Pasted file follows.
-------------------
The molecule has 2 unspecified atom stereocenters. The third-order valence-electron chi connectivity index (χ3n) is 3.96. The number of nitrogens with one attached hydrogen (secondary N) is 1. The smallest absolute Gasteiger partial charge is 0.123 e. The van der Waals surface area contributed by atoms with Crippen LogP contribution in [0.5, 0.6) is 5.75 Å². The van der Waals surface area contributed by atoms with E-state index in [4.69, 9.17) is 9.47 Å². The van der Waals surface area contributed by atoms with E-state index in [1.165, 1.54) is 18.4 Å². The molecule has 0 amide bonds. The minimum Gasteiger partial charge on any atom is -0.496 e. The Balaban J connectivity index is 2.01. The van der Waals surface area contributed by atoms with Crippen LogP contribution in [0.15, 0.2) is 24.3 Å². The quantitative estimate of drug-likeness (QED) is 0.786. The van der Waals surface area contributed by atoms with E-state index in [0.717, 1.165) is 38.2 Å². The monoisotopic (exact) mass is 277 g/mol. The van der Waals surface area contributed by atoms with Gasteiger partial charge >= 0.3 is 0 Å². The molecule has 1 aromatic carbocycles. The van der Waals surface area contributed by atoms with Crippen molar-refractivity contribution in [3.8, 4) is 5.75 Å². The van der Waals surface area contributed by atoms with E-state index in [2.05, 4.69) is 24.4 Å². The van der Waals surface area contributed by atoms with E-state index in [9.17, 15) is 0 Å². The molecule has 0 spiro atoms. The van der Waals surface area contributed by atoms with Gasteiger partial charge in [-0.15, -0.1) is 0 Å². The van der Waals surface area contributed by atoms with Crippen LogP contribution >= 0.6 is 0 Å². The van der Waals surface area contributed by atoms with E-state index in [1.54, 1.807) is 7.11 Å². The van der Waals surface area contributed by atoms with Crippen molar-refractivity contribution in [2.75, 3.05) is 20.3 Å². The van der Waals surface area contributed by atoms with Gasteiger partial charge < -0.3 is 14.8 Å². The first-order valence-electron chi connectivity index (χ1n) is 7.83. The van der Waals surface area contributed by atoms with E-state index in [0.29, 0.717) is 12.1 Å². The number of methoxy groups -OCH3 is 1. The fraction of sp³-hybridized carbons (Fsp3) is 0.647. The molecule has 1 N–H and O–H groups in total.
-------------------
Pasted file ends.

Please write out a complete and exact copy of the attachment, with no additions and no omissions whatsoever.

The molecule has 2 unspecified atom stereocenters. The third-order valence-electron chi connectivity index (χ3n) is 3.96. The number of nitrogens with one attached hydrogen (secondary N) is 1. The smallest absolute Gasteiger partial charge is 0.123 e. The van der Waals surface area contributed by atoms with Crippen LogP contribution in [0.5, 0.6) is 5.75 Å². The van der Waals surface area contributed by atoms with E-state index in [4.69, 9.17) is 9.47 Å². The van der Waals surface area contributed by atoms with E-state index in [1.165, 1.54) is 18.4 Å². The molecule has 0 amide bonds. The minimum Gasteiger partial charge on any atom is -0.496 e. The Balaban J connectivity index is 2.01. The van der Waals surface area contributed by atoms with Crippen LogP contribution in [0.15, 0.2) is 24.3 Å². The quantitative estimate of drug-likeness (QED) is 0.786. The van der Waals surface area contributed by atoms with E-state index in [0.717, 1.165) is 38.2 Å². The monoisotopic (exact) mass is 277 g/mol. The van der Waals surface area contributed by atoms with Gasteiger partial charge >= 0.3 is 0 Å². The molecule has 1 aromatic carbocycles. The van der Waals surface area contributed by atoms with Crippen molar-refractivity contribution in [3.8, 4) is 5.75 Å². The van der Waals surface area contributed by atoms with E-state index in [2.05, 4.69) is 24.4 Å². The van der Waals surface area contributed by atoms with E-state index in [9.17, 15) is 0 Å². The molecule has 0 spiro atoms. The van der Waals surface area contributed by atoms with Gasteiger partial charge in [-0.15, -0.1) is 0 Å². The van der Waals surface area contributed by atoms with Crippen LogP contribution >= 0.6 is 0 Å². The van der Waals surface area contributed by atoms with E-state index in [1.54, 1.807) is 7.11 Å². The van der Waals surface area contributed by atoms with Crippen molar-refractivity contribution in [2.75, 3.05) is 20.3 Å². The van der Waals surface area contributed by atoms with Gasteiger partial charge < -0.3 is 14.8 Å². The first-order valence-electron chi connectivity index (χ1n) is 7.83. The van der Waals surface area contributed by atoms with E-state index in [0.29, 0.717) is 12.1 Å². The number of methoxy groups -OCH3 is 1. The fraction of sp³-hybridized carbons (Fsp3) is 0.647. The molecule has 1 N–H and O–H groups in total.